iPod Touch Movies?

I got myself one of those “retina display” (960×640) 5th gen iPod Touch for the New Year. First impressions are that it’s rather well integrated, responsive, and has a number of fun applications. It’s even usable as an X/SSH thin client with a 10$ App.

With Permissions of Emily Carroll

But then you try to see how far you can push the use of the device with Linux (my primary operating system) and find that the support is dismal. The support is already not that impressive with Apple‘s iTunes running on Mac OS X. iTunes is really slow even when running native (i.e., without virtualization) and also does some very stupid things such as preventing you from copying a PDF you downloaded from the web back on the computer even though it has no DRMs—a behavior defective by design. Another limitation is in the iPod itself: the video formats supported are very limited.

I have a couple of matroska-based H.264 movies I wanted to transfer on the iPod. Even if the audio is AAC and the video baseline H.264, it is the container itself that causes problems. So you need to re-wrap it in MPEG-4 transport file, a .mp4. If you have FFmpeg installed on your box, trans-boxing the file is easy as cake:

#!/bin/bash

#depends on ffmpeg

input="$1"
output=$(basename "$input")
output=${output%%.*}

ffmpeg -i "$input" \
    -vcodec copy \
    -acodec copy \
    "$output".mp4

This script only copies both video and audio streams from a Matroska transport to a MPEG-4 transport. The file will play well on iPod (provided the H.264 profile is not too high).

The problem is that FFmpeg doesn’t know about subtitles—it can otherwise produce MPEG-4 files just fine. If your movie didn’t have any or if you didn’t care, you’re done. You can copy your new MPEG-4 file to your iPod.

Now, if you do have subtitles, the procedure gets complicated. The MEncoder command line suite knows about subtitles, but isn’t very smart about MPEG-4 transport (it fact, it doesn’t know how to create MPEG-4 files), so we’ll have to combine both FFMpeg and MEncoder to produce a MPEG-4 / AVC file with subtitles burned in. Burning in the subtitles seems like a bad idea but given that the iPod doesn’t seems to support subtitles anyway, it’s a possible solution.

First, we must extract the subtitle track information. Using mkvtoolnix (also in Ubuntu’s main repositories) we can write:

# extract subs
subtrack=$( mkvinfo -s "$input" \
            | grep -m 1 -i subtitles \
            | cut -d: -f 1 \
            | cut -d\  -f 2  )

which will yield the first subtitle track. We then proceed to its extraction:

mkvextract tracks "$input" $subtrack:"$output".srt

The command

mencoder \
    "$input" \
    -sub "$output".srt \
    -oac faac \
    -ovc x264 \
    -x264encopts profile=baseline:threads=auto:keyint=30:bitrate=$bitrate \
    -o "$output".avi \

will create a H.264 video with faac audio, but in a AVI transport file (to activate faac support in MEncoder, read this tutorial). Would have MEncoder been able to produce directly MPEG-4 files, we’d be done. Alas, we have to repackage the file as shown above (or using AVIDemux, as we will discuss in a moment) before sending it to the iPod.

Even with gstreamer and its newly added pipeline element ffmux_ipod, you can’t easily deal with subtitles. (On the otherhand, changing transport format seems to be working just fine.)

So, basically, unless your original file is already in iPod-friendly MPEG-4, you’re in for quite a ride. If any of my readers have suggestions on how to stream-line this process, he should let me know. For now, I think that either you have to install lots of third-party stuff that is not in the repositories and you still have to do a lot of configuration just to get something “simple” as AAC working. There must be a better way, but after two days of googling and talking to people on #ffmpeg and #mplayer on Freenode, chances are that there’s no real easy solutions besides commercial software (and then again, we’d have to try them to see if they do work as advertised).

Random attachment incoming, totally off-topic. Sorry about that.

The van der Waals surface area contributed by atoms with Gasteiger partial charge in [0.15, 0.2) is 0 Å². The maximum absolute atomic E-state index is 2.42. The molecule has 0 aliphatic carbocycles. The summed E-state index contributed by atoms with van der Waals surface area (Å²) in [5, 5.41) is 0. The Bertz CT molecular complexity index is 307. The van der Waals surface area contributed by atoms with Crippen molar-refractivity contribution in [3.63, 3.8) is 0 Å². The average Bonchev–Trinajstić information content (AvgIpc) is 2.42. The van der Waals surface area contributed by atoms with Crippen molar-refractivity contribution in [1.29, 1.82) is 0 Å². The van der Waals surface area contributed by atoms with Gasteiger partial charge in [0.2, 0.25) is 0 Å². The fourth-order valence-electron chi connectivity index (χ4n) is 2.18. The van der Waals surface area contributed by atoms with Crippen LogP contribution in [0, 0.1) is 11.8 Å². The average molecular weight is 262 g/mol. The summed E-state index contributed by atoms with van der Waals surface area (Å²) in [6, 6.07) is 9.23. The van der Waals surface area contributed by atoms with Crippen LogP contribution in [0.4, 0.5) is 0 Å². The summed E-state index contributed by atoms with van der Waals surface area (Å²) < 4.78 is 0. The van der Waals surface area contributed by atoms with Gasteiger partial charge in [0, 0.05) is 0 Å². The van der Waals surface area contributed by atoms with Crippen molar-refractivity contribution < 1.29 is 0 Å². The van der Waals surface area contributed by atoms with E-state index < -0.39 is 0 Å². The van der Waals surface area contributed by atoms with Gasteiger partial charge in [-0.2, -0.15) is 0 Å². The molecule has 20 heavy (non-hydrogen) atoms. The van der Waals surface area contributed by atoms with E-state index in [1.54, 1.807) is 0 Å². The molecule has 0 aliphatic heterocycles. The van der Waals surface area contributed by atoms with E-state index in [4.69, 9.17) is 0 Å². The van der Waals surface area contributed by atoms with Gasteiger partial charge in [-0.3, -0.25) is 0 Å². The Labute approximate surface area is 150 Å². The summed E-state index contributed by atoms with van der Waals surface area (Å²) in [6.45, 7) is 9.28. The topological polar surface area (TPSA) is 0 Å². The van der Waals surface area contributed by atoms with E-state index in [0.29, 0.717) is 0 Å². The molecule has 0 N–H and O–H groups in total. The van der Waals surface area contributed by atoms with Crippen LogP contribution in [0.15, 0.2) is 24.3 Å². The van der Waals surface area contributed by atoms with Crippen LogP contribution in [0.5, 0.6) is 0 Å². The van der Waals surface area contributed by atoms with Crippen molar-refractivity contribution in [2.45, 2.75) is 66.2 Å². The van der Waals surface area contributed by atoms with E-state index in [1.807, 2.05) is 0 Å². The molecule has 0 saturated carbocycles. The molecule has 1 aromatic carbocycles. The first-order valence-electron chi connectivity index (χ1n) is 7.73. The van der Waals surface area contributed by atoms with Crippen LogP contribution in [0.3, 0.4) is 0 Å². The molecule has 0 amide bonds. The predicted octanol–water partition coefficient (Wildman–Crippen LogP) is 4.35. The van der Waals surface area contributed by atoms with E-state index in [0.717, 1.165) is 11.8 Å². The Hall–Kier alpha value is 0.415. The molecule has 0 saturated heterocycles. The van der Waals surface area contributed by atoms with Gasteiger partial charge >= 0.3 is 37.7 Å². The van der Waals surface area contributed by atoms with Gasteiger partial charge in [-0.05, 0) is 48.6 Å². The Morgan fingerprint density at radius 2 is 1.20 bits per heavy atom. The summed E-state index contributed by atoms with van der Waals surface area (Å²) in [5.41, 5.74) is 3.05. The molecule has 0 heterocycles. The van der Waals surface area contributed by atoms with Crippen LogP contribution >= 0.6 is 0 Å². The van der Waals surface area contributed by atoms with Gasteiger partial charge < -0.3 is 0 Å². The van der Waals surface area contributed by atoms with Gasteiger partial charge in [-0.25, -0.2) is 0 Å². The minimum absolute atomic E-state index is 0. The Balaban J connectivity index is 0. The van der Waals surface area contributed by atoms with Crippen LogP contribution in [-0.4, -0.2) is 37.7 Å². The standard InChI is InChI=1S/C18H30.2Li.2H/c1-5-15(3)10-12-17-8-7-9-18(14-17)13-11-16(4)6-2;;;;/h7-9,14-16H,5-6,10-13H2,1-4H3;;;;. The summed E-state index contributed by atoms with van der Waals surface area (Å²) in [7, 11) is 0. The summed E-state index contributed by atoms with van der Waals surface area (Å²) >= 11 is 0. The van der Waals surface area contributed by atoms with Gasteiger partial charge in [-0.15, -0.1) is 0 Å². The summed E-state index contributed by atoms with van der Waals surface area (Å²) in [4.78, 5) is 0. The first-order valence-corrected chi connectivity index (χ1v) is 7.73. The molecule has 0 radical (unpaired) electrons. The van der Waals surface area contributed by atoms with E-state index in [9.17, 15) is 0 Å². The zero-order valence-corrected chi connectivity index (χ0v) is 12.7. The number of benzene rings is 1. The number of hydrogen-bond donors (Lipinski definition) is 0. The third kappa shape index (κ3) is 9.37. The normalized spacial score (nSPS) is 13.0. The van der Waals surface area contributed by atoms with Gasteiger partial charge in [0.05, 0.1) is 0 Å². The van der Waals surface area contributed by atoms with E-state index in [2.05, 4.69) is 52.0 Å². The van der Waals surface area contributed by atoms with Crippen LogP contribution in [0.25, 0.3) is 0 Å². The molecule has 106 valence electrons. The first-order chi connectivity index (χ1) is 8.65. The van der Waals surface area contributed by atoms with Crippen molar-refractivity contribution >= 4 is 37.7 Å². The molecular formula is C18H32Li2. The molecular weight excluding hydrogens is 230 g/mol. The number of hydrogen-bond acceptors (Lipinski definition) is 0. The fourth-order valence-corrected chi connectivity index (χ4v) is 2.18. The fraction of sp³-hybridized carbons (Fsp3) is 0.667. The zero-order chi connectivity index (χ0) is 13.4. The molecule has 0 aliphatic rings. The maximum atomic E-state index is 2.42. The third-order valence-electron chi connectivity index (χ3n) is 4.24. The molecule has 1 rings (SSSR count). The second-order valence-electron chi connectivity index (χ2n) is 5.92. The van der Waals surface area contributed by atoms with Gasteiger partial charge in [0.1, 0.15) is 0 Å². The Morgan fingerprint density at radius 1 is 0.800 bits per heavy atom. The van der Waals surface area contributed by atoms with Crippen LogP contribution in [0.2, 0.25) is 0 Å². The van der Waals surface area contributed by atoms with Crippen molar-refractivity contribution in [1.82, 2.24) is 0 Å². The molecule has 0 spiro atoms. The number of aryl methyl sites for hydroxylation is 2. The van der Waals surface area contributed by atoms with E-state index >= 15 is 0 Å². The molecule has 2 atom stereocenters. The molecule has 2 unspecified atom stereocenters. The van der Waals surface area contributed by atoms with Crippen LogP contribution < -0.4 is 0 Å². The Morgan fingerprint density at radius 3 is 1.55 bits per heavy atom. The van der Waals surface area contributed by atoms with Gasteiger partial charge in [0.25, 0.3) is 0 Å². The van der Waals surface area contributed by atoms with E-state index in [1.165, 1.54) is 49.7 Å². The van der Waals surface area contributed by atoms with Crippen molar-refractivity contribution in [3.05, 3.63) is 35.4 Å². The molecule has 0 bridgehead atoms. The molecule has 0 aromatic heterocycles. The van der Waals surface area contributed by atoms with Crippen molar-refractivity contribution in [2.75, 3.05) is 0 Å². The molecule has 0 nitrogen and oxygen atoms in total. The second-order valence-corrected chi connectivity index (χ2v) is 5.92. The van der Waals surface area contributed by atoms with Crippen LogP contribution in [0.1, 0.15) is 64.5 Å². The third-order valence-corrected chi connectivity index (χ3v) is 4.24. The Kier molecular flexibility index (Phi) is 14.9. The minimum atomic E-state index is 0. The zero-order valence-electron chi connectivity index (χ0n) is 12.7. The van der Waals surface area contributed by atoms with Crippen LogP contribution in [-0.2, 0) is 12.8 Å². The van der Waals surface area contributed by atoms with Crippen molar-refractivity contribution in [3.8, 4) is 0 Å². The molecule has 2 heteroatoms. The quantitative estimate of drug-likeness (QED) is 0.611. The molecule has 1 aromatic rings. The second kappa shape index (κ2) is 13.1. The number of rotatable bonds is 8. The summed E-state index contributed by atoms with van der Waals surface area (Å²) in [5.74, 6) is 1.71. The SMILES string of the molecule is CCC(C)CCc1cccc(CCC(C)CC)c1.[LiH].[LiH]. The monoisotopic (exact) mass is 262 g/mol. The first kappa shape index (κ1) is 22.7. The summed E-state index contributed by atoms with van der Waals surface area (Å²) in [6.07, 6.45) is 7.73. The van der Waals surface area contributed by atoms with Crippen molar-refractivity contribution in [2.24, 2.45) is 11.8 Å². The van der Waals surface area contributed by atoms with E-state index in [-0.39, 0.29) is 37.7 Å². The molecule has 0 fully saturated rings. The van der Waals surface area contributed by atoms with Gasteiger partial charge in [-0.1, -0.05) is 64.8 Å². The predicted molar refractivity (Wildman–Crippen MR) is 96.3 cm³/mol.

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There a number of tools, like AVIDemux that will help you with some of the files. AVIDemux doesn’t seems very good at dealing with H.264 with B-Frames (which are found in profiles above baseline and helps to get more compression) and doesn’t know about subtitles, but otherwise it works properly and without that much of fuss either. But the fact is, the basic support for iPod (and similar devices) is not anywhere close to mature on Linux—it is still somewhat crude with the official Apple software!

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Of course, not being able to download any type of video to your iPod is a minor inconvenience. You don’t want to watch movies for any extended length of time on this tiny screen, despite its astonishing image quality.

There are plenty of Apps in the Apps store (some free, most at 1$, and most of the rest at less than 10$ … just like in the good ol’ times of shareware, except without much of the sharing) and some are really smart. I found iSSH quite useful as supporting both terminal emulation and X11. It’s not going to make my iPod a workstation, but I can keep an eye on my Linux machines.

Game-wise, I really like both Angry Birds and Cut the Rope. I also was recommanded the canadian game Trainyard, another puzzle-solving game (I played a few days and now I’m doing the last bonus puzzles!). These games ask for the player’s intelligence, have a playful rendering—the spiders in Cut the Rope are just too cute!—and are very addictive.

Angry Birds Peace Treaty … kind of.

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The Questing Beast appears with permission of Emily Carroll, of which I like the art very much. You can see more on her blog

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